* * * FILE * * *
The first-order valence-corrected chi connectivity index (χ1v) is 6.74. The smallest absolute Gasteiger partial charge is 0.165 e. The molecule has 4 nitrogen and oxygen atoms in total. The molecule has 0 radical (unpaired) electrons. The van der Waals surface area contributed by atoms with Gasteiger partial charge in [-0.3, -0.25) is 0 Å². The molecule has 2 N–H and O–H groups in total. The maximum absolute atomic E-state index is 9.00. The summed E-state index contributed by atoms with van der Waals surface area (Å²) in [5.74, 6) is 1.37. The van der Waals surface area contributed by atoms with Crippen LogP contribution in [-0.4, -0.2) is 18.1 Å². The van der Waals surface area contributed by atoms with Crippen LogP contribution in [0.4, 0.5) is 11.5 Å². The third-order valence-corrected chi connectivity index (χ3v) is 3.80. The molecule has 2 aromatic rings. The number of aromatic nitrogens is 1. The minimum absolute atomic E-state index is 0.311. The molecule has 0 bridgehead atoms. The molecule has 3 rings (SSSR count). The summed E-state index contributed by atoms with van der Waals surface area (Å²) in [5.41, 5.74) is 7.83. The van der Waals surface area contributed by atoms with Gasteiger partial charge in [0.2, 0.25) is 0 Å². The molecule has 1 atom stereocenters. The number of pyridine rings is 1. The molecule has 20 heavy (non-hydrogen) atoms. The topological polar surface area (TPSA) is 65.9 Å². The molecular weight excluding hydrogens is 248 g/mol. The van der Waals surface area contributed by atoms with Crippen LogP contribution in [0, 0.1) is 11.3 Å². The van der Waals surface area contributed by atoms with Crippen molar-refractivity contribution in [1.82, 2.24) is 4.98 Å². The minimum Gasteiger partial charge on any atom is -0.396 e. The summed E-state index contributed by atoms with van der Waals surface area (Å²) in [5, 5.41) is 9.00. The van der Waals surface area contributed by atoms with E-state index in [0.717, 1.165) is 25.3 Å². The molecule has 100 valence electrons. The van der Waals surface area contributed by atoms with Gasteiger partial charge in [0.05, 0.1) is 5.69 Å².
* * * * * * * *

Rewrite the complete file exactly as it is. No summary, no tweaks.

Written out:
The first-order valence-corrected chi connectivity index (χ1v) is 6.74. The smallest absolute Gasteiger partial charge is 0.165 e. The molecule has 4 nitrogen and oxygen atoms in total. The molecule has 0 radical (unpaired) electrons. The van der Waals surface area contributed by atoms with Gasteiger partial charge in [-0.3, -0.25) is 0 Å². The molecule has 2 N–H and O–H groups in total. The maximum absolute atomic E-state index is 9.00. The summed E-state index contributed by atoms with van der Waals surface area (Å²) in [5.74, 6) is 1.37. The van der Waals surface area contributed by atoms with Crippen LogP contribution in [-0.4, -0.2) is 18.1 Å². The van der Waals surface area contributed by atoms with Crippen LogP contribution in [0.4, 0.5) is 11.5 Å². The third-order valence-corrected chi connectivity index (χ3v) is 3.80. The molecule has 2 aromatic rings. The number of aromatic nitrogens is 1. The minimum absolute atomic E-state index is 0.311. The molecule has 0 bridgehead atoms. The molecule has 3 rings (SSSR count). The summed E-state index contributed by atoms with van der Waals surface area (Å²) in [5.41, 5.74) is 7.83. The van der Waals surface area contributed by atoms with Gasteiger partial charge in [0.2, 0.25) is 0 Å². The molecule has 1 atom stereocenters. The number of pyridine rings is 1. The molecule has 20 heavy (non-hydrogen) atoms. The topological polar surface area (TPSA) is 65.9 Å². The molecular weight excluding hydrogens is 248 g/mol. The van der Waals surface area contributed by atoms with Crippen LogP contribution in [0, 0.1) is 11.3 Å². The van der Waals surface area contributed by atoms with Crippen molar-refractivity contribution in [1.82, 2.24) is 4.98 Å². The minimum Gasteiger partial charge on any atom is -0.396 e. The summed E-state index contributed by atoms with van der Waals surface area (Å²) in [5, 5.41) is 9.00. The van der Waals surface area contributed by atoms with E-state index in [0.717, 1.165) is 25.3 Å². The molecule has 100 valence electrons. The van der Waals surface area contributed by atoms with Gasteiger partial charge in [0.05, 0.1) is 5.69 Å².